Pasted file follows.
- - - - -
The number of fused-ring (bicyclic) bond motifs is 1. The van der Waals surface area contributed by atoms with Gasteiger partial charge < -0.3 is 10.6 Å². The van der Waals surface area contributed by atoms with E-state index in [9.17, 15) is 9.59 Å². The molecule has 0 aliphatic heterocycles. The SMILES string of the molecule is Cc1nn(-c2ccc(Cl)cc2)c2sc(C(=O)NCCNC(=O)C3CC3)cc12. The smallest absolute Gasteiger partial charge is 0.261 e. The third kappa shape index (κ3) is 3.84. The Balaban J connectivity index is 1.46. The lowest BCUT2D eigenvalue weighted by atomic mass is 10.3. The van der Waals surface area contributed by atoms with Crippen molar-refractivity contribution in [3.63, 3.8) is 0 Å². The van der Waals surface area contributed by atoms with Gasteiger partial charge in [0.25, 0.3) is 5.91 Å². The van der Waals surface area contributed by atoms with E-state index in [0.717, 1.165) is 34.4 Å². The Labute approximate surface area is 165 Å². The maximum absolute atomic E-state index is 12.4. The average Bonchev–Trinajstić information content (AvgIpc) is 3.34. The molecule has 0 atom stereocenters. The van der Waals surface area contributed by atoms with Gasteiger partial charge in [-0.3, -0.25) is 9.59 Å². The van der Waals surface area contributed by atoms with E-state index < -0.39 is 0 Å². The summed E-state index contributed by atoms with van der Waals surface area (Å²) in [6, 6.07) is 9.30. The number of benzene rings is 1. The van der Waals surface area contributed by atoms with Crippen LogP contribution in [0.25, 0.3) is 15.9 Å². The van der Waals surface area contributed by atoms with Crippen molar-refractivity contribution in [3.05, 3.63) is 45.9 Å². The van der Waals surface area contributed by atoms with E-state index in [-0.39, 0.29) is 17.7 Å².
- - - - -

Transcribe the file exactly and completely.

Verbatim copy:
The number of fused-ring (bicyclic) bond motifs is 1. The van der Waals surface area contributed by atoms with Gasteiger partial charge < -0.3 is 10.6 Å². The van der Waals surface area contributed by atoms with E-state index in [9.17, 15) is 9.59 Å². The molecule has 0 aliphatic heterocycles. The SMILES string of the molecule is Cc1nn(-c2ccc(Cl)cc2)c2sc(C(=O)NCCNC(=O)C3CC3)cc12. The smallest absolute Gasteiger partial charge is 0.261 e. The third kappa shape index (κ3) is 3.84. The Balaban J connectivity index is 1.46. The lowest BCUT2D eigenvalue weighted by atomic mass is 10.3. The van der Waals surface area contributed by atoms with Crippen molar-refractivity contribution in [3.63, 3.8) is 0 Å². The van der Waals surface area contributed by atoms with Gasteiger partial charge in [0.25, 0.3) is 5.91 Å². The van der Waals surface area contributed by atoms with E-state index in [0.717, 1.165) is 34.4 Å². The Labute approximate surface area is 165 Å². The maximum absolute atomic E-state index is 12.4. The average Bonchev–Trinajstić information content (AvgIpc) is 3.34. The molecule has 0 atom stereocenters. The van der Waals surface area contributed by atoms with Gasteiger partial charge in [-0.3, -0.25) is 9.59 Å². The van der Waals surface area contributed by atoms with E-state index < -0.39 is 0 Å². The summed E-state index contributed by atoms with van der Waals surface area (Å²) in [6, 6.07) is 9.30. The number of benzene rings is 1. The van der Waals surface area contributed by atoms with Crippen LogP contribution in [0.25, 0.3) is 15.9 Å². The van der Waals surface area contributed by atoms with Crippen molar-refractivity contribution in [3.05, 3.63) is 45.9 Å². The van der Waals surface area contributed by atoms with E-state index in [-0.39, 0.29) is 17.7 Å².